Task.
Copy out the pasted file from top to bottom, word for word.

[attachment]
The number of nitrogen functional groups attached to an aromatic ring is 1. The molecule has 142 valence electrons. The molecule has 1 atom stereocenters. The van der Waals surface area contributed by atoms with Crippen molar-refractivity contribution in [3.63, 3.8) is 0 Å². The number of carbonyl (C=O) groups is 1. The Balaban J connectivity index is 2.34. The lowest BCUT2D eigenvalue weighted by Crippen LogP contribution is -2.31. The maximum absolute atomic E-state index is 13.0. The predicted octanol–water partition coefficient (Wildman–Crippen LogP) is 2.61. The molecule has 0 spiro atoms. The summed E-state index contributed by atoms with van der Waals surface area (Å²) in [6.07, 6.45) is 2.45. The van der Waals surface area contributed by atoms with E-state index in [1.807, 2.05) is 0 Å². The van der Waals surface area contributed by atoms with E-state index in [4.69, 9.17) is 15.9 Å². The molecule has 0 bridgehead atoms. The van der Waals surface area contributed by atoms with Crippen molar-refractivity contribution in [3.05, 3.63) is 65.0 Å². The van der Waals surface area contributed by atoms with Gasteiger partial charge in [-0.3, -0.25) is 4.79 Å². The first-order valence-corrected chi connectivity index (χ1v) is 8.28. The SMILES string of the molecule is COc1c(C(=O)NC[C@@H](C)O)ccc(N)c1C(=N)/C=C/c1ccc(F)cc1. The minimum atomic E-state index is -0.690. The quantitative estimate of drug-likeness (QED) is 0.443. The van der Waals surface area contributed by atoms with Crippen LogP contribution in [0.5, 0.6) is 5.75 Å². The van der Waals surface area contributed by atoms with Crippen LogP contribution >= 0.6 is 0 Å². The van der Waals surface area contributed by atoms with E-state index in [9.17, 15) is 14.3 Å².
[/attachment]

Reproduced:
The number of nitrogen functional groups attached to an aromatic ring is 1. The molecule has 142 valence electrons. The molecule has 1 atom stereocenters. The van der Waals surface area contributed by atoms with Crippen molar-refractivity contribution in [3.63, 3.8) is 0 Å². The number of carbonyl (C=O) groups is 1. The Balaban J connectivity index is 2.34. The lowest BCUT2D eigenvalue weighted by Crippen LogP contribution is -2.31. The maximum absolute atomic E-state index is 13.0. The predicted octanol–water partition coefficient (Wildman–Crippen LogP) is 2.61. The molecule has 0 spiro atoms. The summed E-state index contributed by atoms with van der Waals surface area (Å²) in [6.07, 6.45) is 2.45. The van der Waals surface area contributed by atoms with E-state index in [1.807, 2.05) is 0 Å². The van der Waals surface area contributed by atoms with E-state index in [4.69, 9.17) is 15.9 Å². The molecule has 0 bridgehead atoms. The van der Waals surface area contributed by atoms with Crippen molar-refractivity contribution in [3.05, 3.63) is 65.0 Å². The van der Waals surface area contributed by atoms with Gasteiger partial charge in [-0.3, -0.25) is 4.79 Å². The first-order valence-corrected chi connectivity index (χ1v) is 8.28. The SMILES string of the molecule is COc1c(C(=O)NC[C@@H](C)O)ccc(N)c1C(=N)/C=C/c1ccc(F)cc1. The minimum atomic E-state index is -0.690. The quantitative estimate of drug-likeness (QED) is 0.443. The van der Waals surface area contributed by atoms with Crippen LogP contribution in [0.5, 0.6) is 5.75 Å². The van der Waals surface area contributed by atoms with Crippen LogP contribution >= 0.6 is 0 Å². The van der Waals surface area contributed by atoms with E-state index in [9.17, 15) is 14.3 Å².